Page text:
Most recently, there has been a major movement to pass a federal balanced budget amendment. Unable to get action in Congress, supporters again turned to the convention method of amendment. To date, those behind the balanced budget amendment have convinced 32 states to submit convention petitions to Congress. Backers of the amendment need only two more states to compel Congress to call a convention.
Many people have voiced concern over the convention method of amending the Constitution. Our only experience with a national constitutional convention took place 200 years ago. At that time the delegates took it upon themselves to ignore the reason for calling the convention, which was merely to improve the Articles of Confederation. The Founding Fathers also violated the procedure for changing the Articles of Confederation. Instead of requiring approval of all the state legislatures, the signers of the Constitution called for ratification by elected state conventions in only nine of the 13 states.
Another point of anxiety is that Article V of the Constitution says nothing about what a convention may or may not do. If a convention is held, must it deal with only one proposed amendment? Or could the delegates vote on any number of amendments that were introduced? The Constitution itself provides no answers to these questions.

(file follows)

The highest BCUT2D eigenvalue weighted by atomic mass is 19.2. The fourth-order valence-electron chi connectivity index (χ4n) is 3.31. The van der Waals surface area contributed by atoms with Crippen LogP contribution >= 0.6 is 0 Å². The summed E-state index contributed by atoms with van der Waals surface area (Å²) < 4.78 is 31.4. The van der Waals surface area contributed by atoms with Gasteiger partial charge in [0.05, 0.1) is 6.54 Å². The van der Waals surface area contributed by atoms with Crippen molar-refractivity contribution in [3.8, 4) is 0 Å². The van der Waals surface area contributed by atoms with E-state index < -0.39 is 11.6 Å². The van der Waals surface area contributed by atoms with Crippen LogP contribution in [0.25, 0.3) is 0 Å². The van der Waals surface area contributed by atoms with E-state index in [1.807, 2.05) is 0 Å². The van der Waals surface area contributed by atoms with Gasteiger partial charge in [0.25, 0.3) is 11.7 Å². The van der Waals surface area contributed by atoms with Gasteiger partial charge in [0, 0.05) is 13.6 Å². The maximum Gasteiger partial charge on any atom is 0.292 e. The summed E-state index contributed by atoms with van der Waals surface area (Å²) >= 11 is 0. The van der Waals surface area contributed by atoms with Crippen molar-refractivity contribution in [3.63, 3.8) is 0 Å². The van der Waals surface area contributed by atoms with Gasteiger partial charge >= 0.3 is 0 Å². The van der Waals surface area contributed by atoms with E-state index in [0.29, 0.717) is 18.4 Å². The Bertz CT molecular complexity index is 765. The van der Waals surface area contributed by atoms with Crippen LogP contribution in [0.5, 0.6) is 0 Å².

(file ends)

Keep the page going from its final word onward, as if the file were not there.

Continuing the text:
Howard Jarvis, the late leader of the conservative tax revolt in California during the 1970s, opposed a convention. He stated that a convention "would put the Constitution back on the drawing board, where every radical crackpot or special interest group would have the chance to write the supreme law of the land."
Others, like Republican Senator Orrin Hatch of Utah, disagree with this viewpoint. Senator Hatch has said it is ironic when the people attempt to engage in "participatory democracy set forth by the Constitution, we are subject to doomsday rhetoric and dire predictions of domestic and international disaster."
Of course, any amendments produced by a convention would still have to be ratified by three-fourths of the states. We may soon see how this never-used method works if the balanced budget people swing two more states over to their side.